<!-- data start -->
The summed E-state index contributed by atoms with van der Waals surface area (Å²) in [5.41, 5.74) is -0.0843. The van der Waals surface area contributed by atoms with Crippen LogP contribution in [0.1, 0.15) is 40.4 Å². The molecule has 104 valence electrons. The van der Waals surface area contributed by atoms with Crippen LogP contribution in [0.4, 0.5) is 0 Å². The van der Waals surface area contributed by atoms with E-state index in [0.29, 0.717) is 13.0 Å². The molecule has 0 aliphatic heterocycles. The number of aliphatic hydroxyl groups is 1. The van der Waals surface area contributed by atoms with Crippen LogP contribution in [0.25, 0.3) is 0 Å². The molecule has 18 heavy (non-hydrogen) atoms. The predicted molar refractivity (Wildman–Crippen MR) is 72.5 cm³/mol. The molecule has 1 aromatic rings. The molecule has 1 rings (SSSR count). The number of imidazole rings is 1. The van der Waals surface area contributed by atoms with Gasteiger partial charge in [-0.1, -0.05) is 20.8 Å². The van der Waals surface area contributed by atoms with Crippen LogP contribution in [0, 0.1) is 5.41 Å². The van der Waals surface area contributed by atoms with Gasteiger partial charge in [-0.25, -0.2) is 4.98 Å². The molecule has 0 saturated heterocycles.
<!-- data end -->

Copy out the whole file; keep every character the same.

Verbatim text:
The summed E-state index contributed by atoms with van der Waals surface area (Å²) in [5.41, 5.74) is -0.0843. The van der Waals surface area contributed by atoms with Crippen LogP contribution in [0.1, 0.15) is 40.4 Å². The molecule has 104 valence electrons. The van der Waals surface area contributed by atoms with Crippen LogP contribution in [0.4, 0.5) is 0 Å². The van der Waals surface area contributed by atoms with E-state index in [0.29, 0.717) is 13.0 Å². The molecule has 0 aliphatic heterocycles. The number of aliphatic hydroxyl groups is 1. The van der Waals surface area contributed by atoms with Crippen LogP contribution in [0.25, 0.3) is 0 Å². The molecule has 18 heavy (non-hydrogen) atoms. The predicted molar refractivity (Wildman–Crippen MR) is 72.5 cm³/mol. The molecule has 1 aromatic rings. The molecule has 1 rings (SSSR count). The number of imidazole rings is 1. The van der Waals surface area contributed by atoms with Gasteiger partial charge in [-0.1, -0.05) is 20.8 Å². The van der Waals surface area contributed by atoms with Crippen LogP contribution in [0, 0.1) is 5.41 Å². The van der Waals surface area contributed by atoms with Gasteiger partial charge in [-0.25, -0.2) is 4.98 Å². The molecule has 0 saturated heterocycles.